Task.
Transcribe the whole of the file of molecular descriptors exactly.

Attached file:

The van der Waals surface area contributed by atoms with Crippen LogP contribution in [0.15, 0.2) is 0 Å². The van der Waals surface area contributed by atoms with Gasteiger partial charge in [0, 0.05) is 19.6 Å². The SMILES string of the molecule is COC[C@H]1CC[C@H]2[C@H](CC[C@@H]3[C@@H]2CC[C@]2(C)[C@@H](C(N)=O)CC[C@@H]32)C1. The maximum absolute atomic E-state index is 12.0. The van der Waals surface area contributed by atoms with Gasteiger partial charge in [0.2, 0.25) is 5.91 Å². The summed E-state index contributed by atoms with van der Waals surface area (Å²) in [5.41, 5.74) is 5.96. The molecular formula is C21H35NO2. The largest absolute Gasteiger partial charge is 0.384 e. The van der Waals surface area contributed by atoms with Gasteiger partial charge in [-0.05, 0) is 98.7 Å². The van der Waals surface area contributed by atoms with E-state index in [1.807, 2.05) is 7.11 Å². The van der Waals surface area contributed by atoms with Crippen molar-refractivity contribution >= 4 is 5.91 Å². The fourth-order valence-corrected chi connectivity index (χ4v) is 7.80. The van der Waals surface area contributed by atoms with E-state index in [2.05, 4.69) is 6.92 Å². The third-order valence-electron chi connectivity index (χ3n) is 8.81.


The van der Waals surface area contributed by atoms with Crippen LogP contribution in [0.15, 0.2) is 0 Å². The van der Waals surface area contributed by atoms with Gasteiger partial charge in [0, 0.05) is 19.6 Å². The SMILES string of the molecule is COC[C@H]1CC[C@H]2[C@H](CC[C@@H]3[C@@H]2CC[C@]2(C)[C@@H](C(N)=O)CC[C@@H]32)C1. The maximum absolute atomic E-state index is 12.0. The van der Waals surface area contributed by atoms with Gasteiger partial charge in [0.2, 0.25) is 5.91 Å². The summed E-state index contributed by atoms with van der Waals surface area (Å²) in [5.41, 5.74) is 5.96. The molecular formula is C21H35NO2. The largest absolute Gasteiger partial charge is 0.384 e. The van der Waals surface area contributed by atoms with Gasteiger partial charge in [-0.05, 0) is 98.7 Å². The van der Waals surface area contributed by atoms with E-state index in [1.807, 2.05) is 7.11 Å². The van der Waals surface area contributed by atoms with Crippen molar-refractivity contribution >= 4 is 5.91 Å². The fourth-order valence-corrected chi connectivity index (χ4v) is 7.80. The van der Waals surface area contributed by atoms with E-state index in [2.05, 4.69) is 6.92 Å². The third-order valence-electron chi connectivity index (χ3n) is 8.81.